Much of the debate around women’s rights in legal systems focuses on the increase of protection as a legal mechanism for approaching and guaranteeing gender equality. Yet, what extensive or comprehensive analysis has been done on how effective such laws are when applied? This thesis discusses the extent to which a feminist legal theory, separate and distinct from the patriarchal legal system, can demonstrate how an Islamic or Napoleonic order is conceptually another male rationality. While one could possibly identify inefficiencies of laws proclaiming equality and protection for women, the context of the question is inevitably entrenched in the very patriarchal legal system itself and gendered power relations. Thus, any proper inquiry requires analyzing the very tools to help end discrimination by deconstructing the patriarchal legal system. This thesis is based on major feminist schools of thought and does not align with one specific feminist critique. Rather, this thesis rethinks them in combination for a possible decolonized gender as a critical reference point specific to Algerian women. As such, this analysis will apply on a specific set of legal provisions of the Algerian Family Code and Penal Code. This thesis highlights the shortcomings of these “protective” laws which stem from the male’s rationale and perspective. Finally, it draws on concrete examples related to sexual harassment, rape, marriage, and the legal concepts of “right to self-defense” and the “duty to rescue” to illustrate how the Algerian legal system is male rationality-made, questioning the delusion of law as “abstract, neutral and equal”.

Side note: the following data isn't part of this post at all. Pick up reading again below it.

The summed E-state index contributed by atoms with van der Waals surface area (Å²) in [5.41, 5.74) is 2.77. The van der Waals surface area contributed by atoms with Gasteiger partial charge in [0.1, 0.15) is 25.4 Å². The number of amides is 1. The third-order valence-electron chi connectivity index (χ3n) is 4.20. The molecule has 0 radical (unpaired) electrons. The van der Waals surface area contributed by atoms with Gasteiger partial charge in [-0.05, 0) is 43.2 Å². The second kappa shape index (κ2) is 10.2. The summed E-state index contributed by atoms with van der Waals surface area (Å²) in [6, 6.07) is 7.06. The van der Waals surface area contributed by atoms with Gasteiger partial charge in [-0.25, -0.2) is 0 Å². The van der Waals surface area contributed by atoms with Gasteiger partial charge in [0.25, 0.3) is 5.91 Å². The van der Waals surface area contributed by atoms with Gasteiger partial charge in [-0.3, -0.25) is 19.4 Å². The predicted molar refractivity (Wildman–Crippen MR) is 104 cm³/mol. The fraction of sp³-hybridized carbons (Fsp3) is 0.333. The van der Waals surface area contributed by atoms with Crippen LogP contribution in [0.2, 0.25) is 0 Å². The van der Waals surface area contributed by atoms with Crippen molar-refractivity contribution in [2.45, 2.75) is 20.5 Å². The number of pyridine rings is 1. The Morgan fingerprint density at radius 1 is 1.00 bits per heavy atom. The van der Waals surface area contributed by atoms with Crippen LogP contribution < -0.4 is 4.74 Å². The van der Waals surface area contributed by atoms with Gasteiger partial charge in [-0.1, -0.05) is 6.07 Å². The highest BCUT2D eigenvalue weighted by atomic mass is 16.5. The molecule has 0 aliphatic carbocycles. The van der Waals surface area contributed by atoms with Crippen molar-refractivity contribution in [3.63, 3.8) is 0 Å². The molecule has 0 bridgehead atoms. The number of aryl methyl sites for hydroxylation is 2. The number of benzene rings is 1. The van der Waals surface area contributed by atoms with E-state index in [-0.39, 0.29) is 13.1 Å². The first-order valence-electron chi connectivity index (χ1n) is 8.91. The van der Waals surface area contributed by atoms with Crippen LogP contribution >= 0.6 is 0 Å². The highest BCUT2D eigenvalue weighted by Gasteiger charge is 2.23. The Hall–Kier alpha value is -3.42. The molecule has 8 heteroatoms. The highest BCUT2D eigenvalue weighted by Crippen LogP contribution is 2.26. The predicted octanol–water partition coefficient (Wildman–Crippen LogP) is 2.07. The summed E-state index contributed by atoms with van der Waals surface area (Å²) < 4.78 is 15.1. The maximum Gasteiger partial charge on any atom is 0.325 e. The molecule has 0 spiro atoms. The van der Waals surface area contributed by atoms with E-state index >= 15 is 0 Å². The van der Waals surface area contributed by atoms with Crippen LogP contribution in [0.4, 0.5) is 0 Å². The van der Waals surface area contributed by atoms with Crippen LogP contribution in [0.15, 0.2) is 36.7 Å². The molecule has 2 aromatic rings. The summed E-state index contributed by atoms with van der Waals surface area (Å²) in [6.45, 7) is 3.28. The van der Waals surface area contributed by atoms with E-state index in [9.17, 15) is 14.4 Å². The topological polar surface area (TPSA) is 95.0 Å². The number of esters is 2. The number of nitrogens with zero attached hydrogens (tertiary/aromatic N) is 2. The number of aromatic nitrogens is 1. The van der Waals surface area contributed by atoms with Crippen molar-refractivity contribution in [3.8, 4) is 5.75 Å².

School of Global Affairs and Public Policy


Law Department

Degree Name

LLM in International and Comparative Law

Graduation Date

Spring 2-15-2023

Submission Date


First Advisor

Jason Beckett

Committee Member 1

Thomas Skouteris

Committee Member 2

Hani Sayed


63 p.

Document Type

Master's Thesis

Institutional Review Board (IRB) Approval

Not necessary for this item